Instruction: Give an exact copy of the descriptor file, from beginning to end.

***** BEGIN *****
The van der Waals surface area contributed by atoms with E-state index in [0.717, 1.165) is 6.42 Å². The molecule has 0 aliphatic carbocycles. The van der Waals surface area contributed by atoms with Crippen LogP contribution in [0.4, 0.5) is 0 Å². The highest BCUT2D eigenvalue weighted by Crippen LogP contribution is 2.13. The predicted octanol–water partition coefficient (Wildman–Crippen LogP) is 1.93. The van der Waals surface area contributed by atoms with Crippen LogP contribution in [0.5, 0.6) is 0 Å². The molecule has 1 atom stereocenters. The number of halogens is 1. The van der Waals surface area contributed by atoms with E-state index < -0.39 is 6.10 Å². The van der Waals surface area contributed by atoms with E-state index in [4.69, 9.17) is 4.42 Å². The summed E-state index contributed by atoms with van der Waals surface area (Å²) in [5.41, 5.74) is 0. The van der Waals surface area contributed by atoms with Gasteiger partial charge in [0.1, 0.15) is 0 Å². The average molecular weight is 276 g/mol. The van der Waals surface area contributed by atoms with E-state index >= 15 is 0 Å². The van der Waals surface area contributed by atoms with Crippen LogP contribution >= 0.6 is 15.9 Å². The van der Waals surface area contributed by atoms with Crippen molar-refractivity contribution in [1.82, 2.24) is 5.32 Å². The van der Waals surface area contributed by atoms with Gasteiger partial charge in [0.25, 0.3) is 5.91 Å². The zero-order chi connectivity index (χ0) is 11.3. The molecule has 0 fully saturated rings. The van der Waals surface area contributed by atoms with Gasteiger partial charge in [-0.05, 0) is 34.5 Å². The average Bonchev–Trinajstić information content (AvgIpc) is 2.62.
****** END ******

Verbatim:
The van der Waals surface area contributed by atoms with E-state index in [0.717, 1.165) is 6.42 Å². The molecule has 0 aliphatic carbocycles. The van der Waals surface area contributed by atoms with Crippen LogP contribution in [0.4, 0.5) is 0 Å². The highest BCUT2D eigenvalue weighted by Crippen LogP contribution is 2.13. The predicted octanol–water partition coefficient (Wildman–Crippen LogP) is 1.93. The van der Waals surface area contributed by atoms with Crippen LogP contribution in [0.5, 0.6) is 0 Å². The molecule has 1 atom stereocenters. The number of halogens is 1. The van der Waals surface area contributed by atoms with E-state index < -0.39 is 6.10 Å². The van der Waals surface area contributed by atoms with E-state index in [4.69, 9.17) is 4.42 Å². The summed E-state index contributed by atoms with van der Waals surface area (Å²) in [5.41, 5.74) is 0. The van der Waals surface area contributed by atoms with Gasteiger partial charge in [0.1, 0.15) is 0 Å². The average molecular weight is 276 g/mol. The van der Waals surface area contributed by atoms with E-state index >= 15 is 0 Å². The van der Waals surface area contributed by atoms with Crippen LogP contribution >= 0.6 is 15.9 Å². The van der Waals surface area contributed by atoms with Crippen molar-refractivity contribution in [1.82, 2.24) is 5.32 Å². The van der Waals surface area contributed by atoms with Gasteiger partial charge in [0.25, 0.3) is 5.91 Å². The zero-order chi connectivity index (χ0) is 11.3. The molecule has 0 fully saturated rings. The van der Waals surface area contributed by atoms with Gasteiger partial charge in [-0.05, 0) is 34.5 Å². The average Bonchev–Trinajstić information content (AvgIpc) is 2.62.